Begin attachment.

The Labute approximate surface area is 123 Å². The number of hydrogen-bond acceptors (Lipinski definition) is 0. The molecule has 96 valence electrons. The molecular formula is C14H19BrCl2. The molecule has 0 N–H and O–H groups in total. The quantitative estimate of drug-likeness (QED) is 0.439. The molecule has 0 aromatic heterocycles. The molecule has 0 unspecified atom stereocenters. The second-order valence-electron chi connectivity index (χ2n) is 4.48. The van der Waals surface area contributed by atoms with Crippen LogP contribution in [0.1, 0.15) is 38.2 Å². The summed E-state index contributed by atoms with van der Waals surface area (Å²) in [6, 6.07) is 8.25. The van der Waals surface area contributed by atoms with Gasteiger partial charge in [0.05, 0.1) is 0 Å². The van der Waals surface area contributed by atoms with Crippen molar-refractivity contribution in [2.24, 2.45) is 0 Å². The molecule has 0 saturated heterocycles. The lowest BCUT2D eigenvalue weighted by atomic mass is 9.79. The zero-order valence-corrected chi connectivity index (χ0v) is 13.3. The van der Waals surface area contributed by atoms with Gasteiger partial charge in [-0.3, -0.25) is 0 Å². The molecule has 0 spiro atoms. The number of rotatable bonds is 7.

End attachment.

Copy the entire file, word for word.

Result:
The Labute approximate surface area is 123 Å². The number of hydrogen-bond acceptors (Lipinski definition) is 0. The molecule has 96 valence electrons. The molecular formula is C14H19BrCl2. The molecule has 0 N–H and O–H groups in total. The quantitative estimate of drug-likeness (QED) is 0.439. The molecule has 0 aromatic heterocycles. The molecule has 0 unspecified atom stereocenters. The second-order valence-electron chi connectivity index (χ2n) is 4.48. The van der Waals surface area contributed by atoms with Crippen LogP contribution in [0.1, 0.15) is 38.2 Å². The summed E-state index contributed by atoms with van der Waals surface area (Å²) in [6, 6.07) is 8.25. The van der Waals surface area contributed by atoms with Gasteiger partial charge in [0.05, 0.1) is 0 Å². The van der Waals surface area contributed by atoms with Crippen molar-refractivity contribution in [2.24, 2.45) is 0 Å². The molecule has 0 saturated heterocycles. The lowest BCUT2D eigenvalue weighted by atomic mass is 9.79. The zero-order valence-corrected chi connectivity index (χ0v) is 13.3. The van der Waals surface area contributed by atoms with Gasteiger partial charge in [-0.3, -0.25) is 0 Å². The molecule has 0 spiro atoms. The number of rotatable bonds is 7.